Amidst relatively destitute conditions in Klang, Christianity would become the moral anchor for my great-great-grandmother’s family. She served as its primary stabilizing force. New belief forged a new system of values and ethics, one that emphasized honesty, integrity, and diligence. The influence of faith helped keep her sons out of trouble. I wonder of the extent to which this conversion helped provide the grounds for an ease of living under the British colonists. My great-grandfather found stability as a railroad clerk for the British. My grandfather earned a scholarship to study civil engineering in Glasgow and returned to an independent Malaysia in need of new infrastructure. The financial and linguistic advantages my family wielded often came in concert with Christianity, ones that have continued to be apparent in my life.
Of course, this glosses over the complexities that have existed between the generations – the hurt, the misplaced expectations, the false piety. And yet, faith has remained, eventually becoming habituated in my father and in me.
The Christian faith, to some degree, is also something that I inherited from my mother’s side. However, it has perhaps had less longevity. My mother is South Korean and, as her parents drilled into her, she can trace her lineage to the emperor King Sejong and the naval admiral Yi Sun Shin. The legacy of being of the yangban, the traditional ruling class of dynastic Korea, has been a continuous narrative in our family. It manifests in notions that there is something of a scholarly or refined ideal that my relatives possess. My grandparents, as part of this bourgeois, were caught in difficult circumstances during Japanese colonization and afterward, when there came a time of intense suspicion toward the wealthy as they had often been collaborators with the Japanese.
In the 1970s, my mother’s family moved to Hong Kong where my grandfather helmed a shipping business. It was there, between attending a Korean church and a British school, that my mother and her sisters encountered Christianity. In some senses, conversion was a consequence of an immersion in the social network the church provided. There is, however, a more profound story about an encounter with a new faith, one expressed to them by their fellow diasporic Koreans. The faith of a foreign land was to become familiar.
Korean history bears out the tension between Christianity as something foreign and something national. This is evidenced not only in how Christianity arrived in Korea, ferried home by scholar-officials who had found Catholic texts in China, but also in how it became embedded in modern Korean consciousness, as theologians and reverends marched with the anti-Japanese independence movement of March 1, 1919. Faith itself hardened into something militant, something desperate, during the War in Korea after the Japanese Empire came to an end. Christian refugees flooded from the North to the South, intuiting a geopolitical reorientation of the peninsula along religious lines.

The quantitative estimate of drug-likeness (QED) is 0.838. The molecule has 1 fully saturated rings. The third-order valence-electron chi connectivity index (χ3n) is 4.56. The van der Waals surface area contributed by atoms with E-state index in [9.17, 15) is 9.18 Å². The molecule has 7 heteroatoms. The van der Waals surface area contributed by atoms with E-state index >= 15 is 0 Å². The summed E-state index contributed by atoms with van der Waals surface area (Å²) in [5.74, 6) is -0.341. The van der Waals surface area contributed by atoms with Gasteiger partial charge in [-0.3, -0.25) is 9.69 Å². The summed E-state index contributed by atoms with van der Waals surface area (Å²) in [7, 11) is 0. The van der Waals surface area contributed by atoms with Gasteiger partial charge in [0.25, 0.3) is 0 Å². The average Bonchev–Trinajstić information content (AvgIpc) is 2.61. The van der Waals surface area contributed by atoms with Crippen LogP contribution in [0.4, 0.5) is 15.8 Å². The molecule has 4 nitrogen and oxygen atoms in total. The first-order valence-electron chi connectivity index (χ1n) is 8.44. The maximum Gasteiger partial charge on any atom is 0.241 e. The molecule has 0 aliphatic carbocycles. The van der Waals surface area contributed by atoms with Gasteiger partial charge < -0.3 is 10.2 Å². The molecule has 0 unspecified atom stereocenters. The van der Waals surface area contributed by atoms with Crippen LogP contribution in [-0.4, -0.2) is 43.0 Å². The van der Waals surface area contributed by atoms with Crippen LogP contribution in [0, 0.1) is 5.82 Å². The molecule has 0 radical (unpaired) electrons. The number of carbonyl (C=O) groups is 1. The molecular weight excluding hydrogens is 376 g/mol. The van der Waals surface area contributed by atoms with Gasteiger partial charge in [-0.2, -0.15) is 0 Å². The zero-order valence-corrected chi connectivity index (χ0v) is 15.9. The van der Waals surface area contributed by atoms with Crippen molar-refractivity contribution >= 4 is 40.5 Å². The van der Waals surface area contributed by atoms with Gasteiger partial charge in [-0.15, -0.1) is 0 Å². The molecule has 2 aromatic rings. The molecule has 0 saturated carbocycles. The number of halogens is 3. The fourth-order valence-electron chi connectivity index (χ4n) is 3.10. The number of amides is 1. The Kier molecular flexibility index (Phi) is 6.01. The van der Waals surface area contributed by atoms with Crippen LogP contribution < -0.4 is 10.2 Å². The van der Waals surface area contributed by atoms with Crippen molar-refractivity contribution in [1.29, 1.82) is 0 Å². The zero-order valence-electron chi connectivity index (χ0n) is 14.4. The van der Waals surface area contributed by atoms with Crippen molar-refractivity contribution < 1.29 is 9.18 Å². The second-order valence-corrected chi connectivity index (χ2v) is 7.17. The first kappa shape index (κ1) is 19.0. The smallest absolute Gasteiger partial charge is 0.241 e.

In times of aerial bombardment and gunfire, many Korean Christians withdrew to the mountainside or remote areas, praying from dusk till dawn. Fundamentalism became a style of survival. The scars of war remained, as Christianity sought for itself synonymy with anticommunism. The distance between Christianity and nationalism would shorten in South Korea, buttressed by the preferences of American intervention, as well as conservatives who courted the Christian vote in subsequent elections. Syngman Rhee, the infamous, ruthless, first president of the Republic of Korea, filled his cabinet with Christians. This is the Korean Christianity my mother knew at a remove and I have read of in books and in papers. The faithfulness of a Christian God is not as pristine as it might seem.
Yet incontrovertibly, something about it continues to ring true in my family. My mother and her sisters developed an ardent desire for her parents to be converted to Christianity; they had long held to traditional Korean folk religion. When it finally happened, I am not sure. All I remember is how the jesa, or memorial to the ancestors, that my grandmother used to conduct for my grandfather transformed. No longer was it an offering to a famished spirit; rather, it became an occasion for remembrance. Under pandemic conditions, my aunt’s church recommended that my bored grandmother begin to write out lines of scripture. A Christian faith has found its way to her and amidst my family’s dispersal, remains alive in New York, Seoul, Hong Kong, Macau, and Singapore.
• • •
My first intimation that there was a contradiction between my ethnic heritage and my faith occurred when I was in university. As an undergraduate in English literature in the UK, I’d read and loved Christian writers and thinkers from Britain – Pseudo-Dionysius, Julian of Norwich, John Donne, George Herbert. Yet, year upon year, I struggled to articulate why so many international students from East and Southeast Asia felt alienated from their churches in England. By then, I had begun singing in my university’s gospel choir, finding my thirst for a more arresting style of worship slaked by the songs drawn from African and African American Christian traditions. I had also been swept up in the decolonization movement in the university, finding myself having to stare at the brutality of Christian mission, whether in Kenya, India, or Zimbabwe, in the face.